At the meeting, board members were asked whether there would be more clinics and more operations carried out at the hospital and whether the Van Geest unit would be improved.

Mr Randall said: “We are absolutely committed to providing more facilities. We feel the Van Geest ward is a vital part of the strategy.

“For operations we will have to see how a number of things stack up. Stamford is 15 miles away from an acute hospital. It may not be appropriate for patients to be having operations and general anaesthetic in an isolated unit. It may not be safe for some people.”

After the meeting, Dr Reading said: “I was delighted that so many staff and members of the public attended.

“The quality of the questions was very high. There is clearly an interest and support for the hospital which is exactly what we thought. It is extraordinary and fully deserved.

“We emphasised that it is all about the long-term future of the hospital and what we want to do over the next two months is convince the public and staff that this is the right way of doing it.”

Chris Preston, director of finance and performance, reported that the trust was performing better than expected financially.

The trust’s financial loss for the year totalled £8.6m by the end of May. This is £600,000 less than the predicted £9.2m for the first two months of the financial year.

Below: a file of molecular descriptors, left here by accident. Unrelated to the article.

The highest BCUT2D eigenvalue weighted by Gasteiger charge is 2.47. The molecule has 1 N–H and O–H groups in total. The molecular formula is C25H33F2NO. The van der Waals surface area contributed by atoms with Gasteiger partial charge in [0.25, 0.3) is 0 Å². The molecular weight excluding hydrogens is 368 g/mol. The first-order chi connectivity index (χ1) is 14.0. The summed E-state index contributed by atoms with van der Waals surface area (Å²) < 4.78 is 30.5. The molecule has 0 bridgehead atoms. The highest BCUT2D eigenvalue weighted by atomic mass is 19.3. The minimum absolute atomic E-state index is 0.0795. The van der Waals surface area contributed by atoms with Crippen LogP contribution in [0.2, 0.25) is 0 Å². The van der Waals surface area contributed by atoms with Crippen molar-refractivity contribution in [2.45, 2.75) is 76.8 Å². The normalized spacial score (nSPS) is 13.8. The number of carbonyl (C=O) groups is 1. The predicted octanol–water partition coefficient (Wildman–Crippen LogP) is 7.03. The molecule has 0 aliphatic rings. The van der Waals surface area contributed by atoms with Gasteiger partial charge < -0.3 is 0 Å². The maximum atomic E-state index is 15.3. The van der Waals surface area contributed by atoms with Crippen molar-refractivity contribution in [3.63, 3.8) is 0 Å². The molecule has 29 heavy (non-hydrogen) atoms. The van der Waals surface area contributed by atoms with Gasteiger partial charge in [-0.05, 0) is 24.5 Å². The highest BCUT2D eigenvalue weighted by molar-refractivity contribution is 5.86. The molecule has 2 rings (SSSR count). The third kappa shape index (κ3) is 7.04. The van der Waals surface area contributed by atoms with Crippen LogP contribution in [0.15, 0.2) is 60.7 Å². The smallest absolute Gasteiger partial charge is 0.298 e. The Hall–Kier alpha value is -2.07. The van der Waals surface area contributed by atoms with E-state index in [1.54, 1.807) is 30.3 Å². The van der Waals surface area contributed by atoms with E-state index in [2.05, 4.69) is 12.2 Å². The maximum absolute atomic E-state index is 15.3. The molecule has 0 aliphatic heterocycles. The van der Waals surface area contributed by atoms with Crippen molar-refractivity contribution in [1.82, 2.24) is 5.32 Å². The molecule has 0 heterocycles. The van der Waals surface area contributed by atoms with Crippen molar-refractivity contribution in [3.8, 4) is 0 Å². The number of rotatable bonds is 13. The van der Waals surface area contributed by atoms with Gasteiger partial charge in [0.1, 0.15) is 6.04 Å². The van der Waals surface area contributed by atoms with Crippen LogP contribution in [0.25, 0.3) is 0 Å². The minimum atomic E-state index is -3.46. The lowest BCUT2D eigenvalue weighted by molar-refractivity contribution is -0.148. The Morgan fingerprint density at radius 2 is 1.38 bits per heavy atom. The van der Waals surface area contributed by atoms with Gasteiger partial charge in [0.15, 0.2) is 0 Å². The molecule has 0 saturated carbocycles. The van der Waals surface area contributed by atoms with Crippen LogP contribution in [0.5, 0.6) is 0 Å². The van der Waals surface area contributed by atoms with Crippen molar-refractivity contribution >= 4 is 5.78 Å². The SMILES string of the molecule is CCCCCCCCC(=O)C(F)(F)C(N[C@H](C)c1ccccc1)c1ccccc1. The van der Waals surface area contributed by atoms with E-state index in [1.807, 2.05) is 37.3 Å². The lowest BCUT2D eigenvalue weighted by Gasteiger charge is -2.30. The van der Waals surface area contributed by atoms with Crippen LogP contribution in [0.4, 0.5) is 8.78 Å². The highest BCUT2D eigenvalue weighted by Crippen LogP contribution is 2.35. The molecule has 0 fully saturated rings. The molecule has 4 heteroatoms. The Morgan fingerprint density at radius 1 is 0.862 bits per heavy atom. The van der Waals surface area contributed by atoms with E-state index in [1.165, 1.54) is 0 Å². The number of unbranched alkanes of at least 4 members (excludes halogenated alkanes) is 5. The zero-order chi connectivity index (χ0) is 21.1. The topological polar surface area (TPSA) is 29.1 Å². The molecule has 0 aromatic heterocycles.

Its income is £800,000 ahead of budget to the year. Clinical services account for £500,000 of this figure, in particular the trust’s contract with NHS Lincolnshire.

The pay bill has increased by £100,000 in line with the budget. Medical staffing costs are £600,000 higher than budgeted because of locum junior doctor usage but this is being offset by savings in other staff groups.

Out-sourcing and other overspends not linked to pay amount to £800,000 for the year so far. This is mainly due to outsourcing to help the trust to meet the 18-week target for elective operations.

Efficiency savings are slightly ahead of plan, with £1.4m delivered so far this financial year, £200,000 more than budgeted. The trust is expecting to make £13.2m in so-called Cost Improvement Plan savings over the course of the financial year.